War Without End, Amen: The Reality of America’s Aggression Against Iraq


In March 2003, the United States of America launched an entirely unprovoked act of military aggression against a nation which had not attacked it and posed no threat to it. This act led directly to the deaths of hundreds of thousands of innocent people. It drove millions more from their homes, and plunged the entire conquered nation into suffering, fear, hatred and deprivation.

This is the reality of what actually happened in Iraq: aggression, slaughter, atrocity, ruin. It is the only reality; there is no other. And it was done deliberately, knowingly, willingly. Indeed, the bipartisan American power structure spent more than $1 trillion to make it happen. It is a record of unspeakable savagery, an abomination, an outpouring of the most profound and filthy moral evil.

Line up the bodies of the children, the thousands of children — the infants, the toddlers, the schoolkids — whose bodies were torn to pieces, burned alive or riddled with bullets during the American invasion and occupation of Iraq. Line them up in the desert sand, walk past them, mile after mile, all those twisted corpses, those scraps of torn flesh and seeping viscera, those blank faces, those staring eyes fixed forever on nothingness.

This is the reality of what happened in Iraq; there is no other reality.

These children — these thousands of children — are dead, and will always be dead, as a direct result of the unprovoked act of military aggression launched and sustained by the American power structure. Killing these children, creating and maintaining the conditions that led to the slaughter of these children, was precisely what the armed forces of the United States were doing in Iraq. Without the invasion, without the occupation, without the 1.5 million members of the American volunteer army who surrendered their moral agency to "just follow orders" and carry out their leaders' agenda of aggression, those children would not have died — would not have been torn, eviscerated, shot, burned and destroyed.

This is the reality of what happened in Iraq; you cannot make it otherwise. It has already happened; it always will have happened. You cannot undo it.

But you can, of course, ignore it. This is the path chosen by the overwhelming majority of Americans, and by the entirety of the bipartisan elite. This involves a pathological degree of disassociation from reality. What is plainly there — the evil, the depravity, the guilt — cannot be accepted, and so it is converted into its opposite: goodness, triumph, righteousness. The moral structures of the psyche are eaten away by this malignant dynamic, as are the mind's powers of perception and judgment. Thus depravity and evil come to seem more and more normal; it becomes more and more difficult to focus on what is really in front of you, to perceive, judge and care about the actual consequences of what you've done or what is being done in your name. Unmoored from reality, you become lost in a savage nihilism that cloaks its unsifted rage and fear and chaos in the most threadbare pieties. And thus you drift deeper and deeper into evil and meaninglessness, singing hosannas to yourself as you go.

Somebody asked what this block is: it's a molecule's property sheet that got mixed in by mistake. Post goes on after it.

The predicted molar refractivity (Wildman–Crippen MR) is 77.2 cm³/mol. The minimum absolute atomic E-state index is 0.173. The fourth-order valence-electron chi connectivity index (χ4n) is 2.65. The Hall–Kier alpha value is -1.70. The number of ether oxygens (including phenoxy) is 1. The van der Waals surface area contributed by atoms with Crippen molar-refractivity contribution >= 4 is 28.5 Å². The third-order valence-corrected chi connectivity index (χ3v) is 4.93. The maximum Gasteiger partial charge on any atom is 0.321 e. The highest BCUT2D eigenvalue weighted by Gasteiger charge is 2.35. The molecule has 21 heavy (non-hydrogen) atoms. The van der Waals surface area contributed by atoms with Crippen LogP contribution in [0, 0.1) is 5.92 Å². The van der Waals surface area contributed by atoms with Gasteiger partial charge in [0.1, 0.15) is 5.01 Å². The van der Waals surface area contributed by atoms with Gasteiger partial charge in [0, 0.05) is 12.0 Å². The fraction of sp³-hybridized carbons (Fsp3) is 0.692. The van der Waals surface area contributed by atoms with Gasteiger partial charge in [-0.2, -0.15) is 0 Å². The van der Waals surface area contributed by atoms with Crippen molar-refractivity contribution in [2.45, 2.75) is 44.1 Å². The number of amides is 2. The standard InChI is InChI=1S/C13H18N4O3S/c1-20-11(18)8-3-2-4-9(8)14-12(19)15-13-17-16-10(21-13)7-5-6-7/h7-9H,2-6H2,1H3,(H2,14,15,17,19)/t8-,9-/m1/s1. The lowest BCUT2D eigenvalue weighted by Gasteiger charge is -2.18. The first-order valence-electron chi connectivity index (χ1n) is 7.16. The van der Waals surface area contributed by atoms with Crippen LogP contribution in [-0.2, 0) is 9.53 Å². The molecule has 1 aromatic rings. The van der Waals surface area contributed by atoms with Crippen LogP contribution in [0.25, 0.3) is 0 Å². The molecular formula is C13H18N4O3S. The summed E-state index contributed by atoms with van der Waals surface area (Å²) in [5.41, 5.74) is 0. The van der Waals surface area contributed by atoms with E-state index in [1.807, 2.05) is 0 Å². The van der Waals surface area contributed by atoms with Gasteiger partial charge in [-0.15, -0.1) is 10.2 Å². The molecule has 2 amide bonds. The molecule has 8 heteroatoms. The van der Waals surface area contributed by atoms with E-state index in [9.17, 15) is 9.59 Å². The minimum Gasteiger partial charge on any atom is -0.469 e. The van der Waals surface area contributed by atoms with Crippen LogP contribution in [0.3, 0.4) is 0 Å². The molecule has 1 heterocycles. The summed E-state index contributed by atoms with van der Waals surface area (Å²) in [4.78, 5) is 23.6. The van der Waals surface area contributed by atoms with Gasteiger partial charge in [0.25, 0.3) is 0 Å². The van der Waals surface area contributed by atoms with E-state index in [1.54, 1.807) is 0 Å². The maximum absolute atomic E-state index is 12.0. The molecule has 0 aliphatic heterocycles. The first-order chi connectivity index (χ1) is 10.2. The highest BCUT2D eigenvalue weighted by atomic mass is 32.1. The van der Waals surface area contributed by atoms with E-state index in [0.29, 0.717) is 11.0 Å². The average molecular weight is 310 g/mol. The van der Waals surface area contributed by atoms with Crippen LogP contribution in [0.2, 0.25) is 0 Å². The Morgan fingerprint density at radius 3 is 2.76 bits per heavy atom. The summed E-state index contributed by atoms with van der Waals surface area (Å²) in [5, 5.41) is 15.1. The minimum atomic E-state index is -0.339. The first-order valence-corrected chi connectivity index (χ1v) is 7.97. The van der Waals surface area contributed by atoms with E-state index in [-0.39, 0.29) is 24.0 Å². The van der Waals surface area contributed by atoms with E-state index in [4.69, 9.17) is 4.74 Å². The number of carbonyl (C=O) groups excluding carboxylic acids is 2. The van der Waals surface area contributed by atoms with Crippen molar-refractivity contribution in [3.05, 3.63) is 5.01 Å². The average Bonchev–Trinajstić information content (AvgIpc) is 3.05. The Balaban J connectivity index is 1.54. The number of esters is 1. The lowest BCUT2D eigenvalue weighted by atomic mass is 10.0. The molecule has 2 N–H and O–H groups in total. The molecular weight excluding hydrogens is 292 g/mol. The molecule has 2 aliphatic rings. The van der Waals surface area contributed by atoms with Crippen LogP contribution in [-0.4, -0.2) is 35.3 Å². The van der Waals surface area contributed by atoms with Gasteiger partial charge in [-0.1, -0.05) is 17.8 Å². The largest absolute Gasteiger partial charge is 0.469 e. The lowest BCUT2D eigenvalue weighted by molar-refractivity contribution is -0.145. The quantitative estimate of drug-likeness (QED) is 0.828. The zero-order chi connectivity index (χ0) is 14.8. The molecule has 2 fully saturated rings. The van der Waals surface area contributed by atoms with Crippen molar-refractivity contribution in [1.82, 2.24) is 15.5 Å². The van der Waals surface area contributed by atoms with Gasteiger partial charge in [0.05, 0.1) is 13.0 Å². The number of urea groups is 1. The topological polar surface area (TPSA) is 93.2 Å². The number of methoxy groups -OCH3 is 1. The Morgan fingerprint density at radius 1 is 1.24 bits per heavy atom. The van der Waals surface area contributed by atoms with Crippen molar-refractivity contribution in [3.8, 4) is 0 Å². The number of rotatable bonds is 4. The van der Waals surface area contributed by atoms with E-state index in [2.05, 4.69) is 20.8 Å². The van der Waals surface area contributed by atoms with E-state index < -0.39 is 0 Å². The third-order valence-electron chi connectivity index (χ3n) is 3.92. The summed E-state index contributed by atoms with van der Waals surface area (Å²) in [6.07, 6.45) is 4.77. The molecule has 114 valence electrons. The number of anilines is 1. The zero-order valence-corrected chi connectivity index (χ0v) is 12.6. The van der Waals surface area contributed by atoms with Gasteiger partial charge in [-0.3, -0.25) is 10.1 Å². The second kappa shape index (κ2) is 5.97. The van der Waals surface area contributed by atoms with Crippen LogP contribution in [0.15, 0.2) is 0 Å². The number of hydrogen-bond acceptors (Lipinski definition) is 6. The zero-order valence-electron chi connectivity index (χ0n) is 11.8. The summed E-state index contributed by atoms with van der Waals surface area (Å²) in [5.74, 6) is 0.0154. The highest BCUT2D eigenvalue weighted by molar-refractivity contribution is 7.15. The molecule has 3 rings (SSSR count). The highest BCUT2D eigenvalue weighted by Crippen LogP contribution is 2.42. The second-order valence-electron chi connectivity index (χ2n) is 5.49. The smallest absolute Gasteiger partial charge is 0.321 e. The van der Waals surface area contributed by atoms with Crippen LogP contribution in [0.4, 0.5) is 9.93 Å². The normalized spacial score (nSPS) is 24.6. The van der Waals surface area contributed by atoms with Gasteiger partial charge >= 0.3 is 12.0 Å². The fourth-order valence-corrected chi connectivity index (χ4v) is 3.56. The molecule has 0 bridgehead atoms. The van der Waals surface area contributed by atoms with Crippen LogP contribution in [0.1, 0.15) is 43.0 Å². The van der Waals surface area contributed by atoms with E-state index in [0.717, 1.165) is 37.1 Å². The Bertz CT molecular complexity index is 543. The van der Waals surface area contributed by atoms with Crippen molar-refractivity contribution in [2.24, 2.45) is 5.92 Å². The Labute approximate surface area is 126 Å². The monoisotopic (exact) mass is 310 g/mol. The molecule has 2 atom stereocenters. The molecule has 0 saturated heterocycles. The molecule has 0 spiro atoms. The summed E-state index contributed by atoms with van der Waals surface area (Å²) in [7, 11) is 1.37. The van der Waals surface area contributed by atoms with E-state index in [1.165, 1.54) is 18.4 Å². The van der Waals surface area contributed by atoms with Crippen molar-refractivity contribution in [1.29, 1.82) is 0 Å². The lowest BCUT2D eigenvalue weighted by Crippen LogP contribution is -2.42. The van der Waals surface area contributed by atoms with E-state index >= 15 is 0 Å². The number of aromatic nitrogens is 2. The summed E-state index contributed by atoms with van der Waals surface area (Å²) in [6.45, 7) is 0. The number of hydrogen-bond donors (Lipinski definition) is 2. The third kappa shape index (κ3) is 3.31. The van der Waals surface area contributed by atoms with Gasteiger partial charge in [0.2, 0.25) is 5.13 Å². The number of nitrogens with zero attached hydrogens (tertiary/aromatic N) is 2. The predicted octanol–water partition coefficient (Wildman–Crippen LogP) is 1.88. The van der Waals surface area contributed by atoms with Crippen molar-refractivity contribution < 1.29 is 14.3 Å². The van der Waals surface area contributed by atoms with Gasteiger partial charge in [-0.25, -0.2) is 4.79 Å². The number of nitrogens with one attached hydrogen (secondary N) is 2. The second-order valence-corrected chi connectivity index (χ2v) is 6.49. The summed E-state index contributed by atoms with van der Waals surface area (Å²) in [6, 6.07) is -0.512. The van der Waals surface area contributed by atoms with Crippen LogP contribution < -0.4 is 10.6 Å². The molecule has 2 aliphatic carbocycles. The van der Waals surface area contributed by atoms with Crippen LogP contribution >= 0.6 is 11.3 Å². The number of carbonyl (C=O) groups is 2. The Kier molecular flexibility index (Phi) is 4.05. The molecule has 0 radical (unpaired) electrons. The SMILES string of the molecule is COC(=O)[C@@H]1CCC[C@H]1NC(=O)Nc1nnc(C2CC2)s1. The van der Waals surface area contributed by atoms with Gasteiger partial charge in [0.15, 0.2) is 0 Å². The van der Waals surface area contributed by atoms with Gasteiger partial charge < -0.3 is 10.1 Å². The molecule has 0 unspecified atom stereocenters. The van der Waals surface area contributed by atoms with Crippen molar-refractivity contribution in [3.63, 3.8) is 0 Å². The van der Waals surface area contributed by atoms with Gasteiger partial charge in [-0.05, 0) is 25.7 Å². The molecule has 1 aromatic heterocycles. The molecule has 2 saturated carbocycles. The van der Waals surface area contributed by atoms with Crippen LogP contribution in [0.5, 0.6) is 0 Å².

And so Barack Obama, the winner of the Nobel Peace Prize, the self-proclaimed inheritor of the mantle of Martin Luther King and Mahatma Gandhi, went to North Carolina this week to declare the act of aggression in Iraq "an extraordinary achievement." He lauded the soldiers gathered before him for their "commitment to fulfil your mission": the mission of carrying out an unprovoked war of aggression and imposing a society-destroying occupation that led directly to the deaths of hundreds of thousands of innocent people. These activities — "everything that American troops have done in Iraq" — led to "this moment of success," he proclaimed.

He spoke of suffering, he spoke of sacrifice, he spoke of loss and enduring pain — but only for the Americans involved in the unprovoked war of aggression, and their families. He did not say a single word — not one — about the thousands and thousands and thousands and thousands and thousands of Iraqis killed by this "fulfilled mission," this "extraordinary achievement," this" success." These human beings — these sons and daughters, fathers, mothers, kinfolk, lovers, friends — cannot be acknowledged. They cannot be perceived. It must be as if they had never existed. It must be as if they are not dead now.

The divorce from reality here is beyond description. It is only the all-pervasiveness of the disassociation that obscures its utter and obvious insanity. There is something intensely primitive and infantile in the reductive, navel-gazing, self-blinding monomania of the American psyche today. Think of the ancient Greeks, who constructed their psyches and their worldview around an epic poem, the Iliad, that depicted their enemies, the Trojans, with remarkable sympathy, understanding and insight — while depicting their own leaders as a band of shallow, squabbling, murderous fools. Here was a moral sophistication, a cold-eyed grasp of reality — and a level of empathy for one's fellow human beings — far beyond the capacity of modern American society, and infinitely beyond the reach of the murderous fools who seek to lead it.

The Iraq War has not ended. Not for the dead, not for their survivors, not for the displaced, the maimed, the lost, the suffering, not for all of us who live in the degraded, destabilised, impoverished world it has spawned, and not for the future generations who will live with the ever-widening, ever-deepening consequences of this irrevocable evil.

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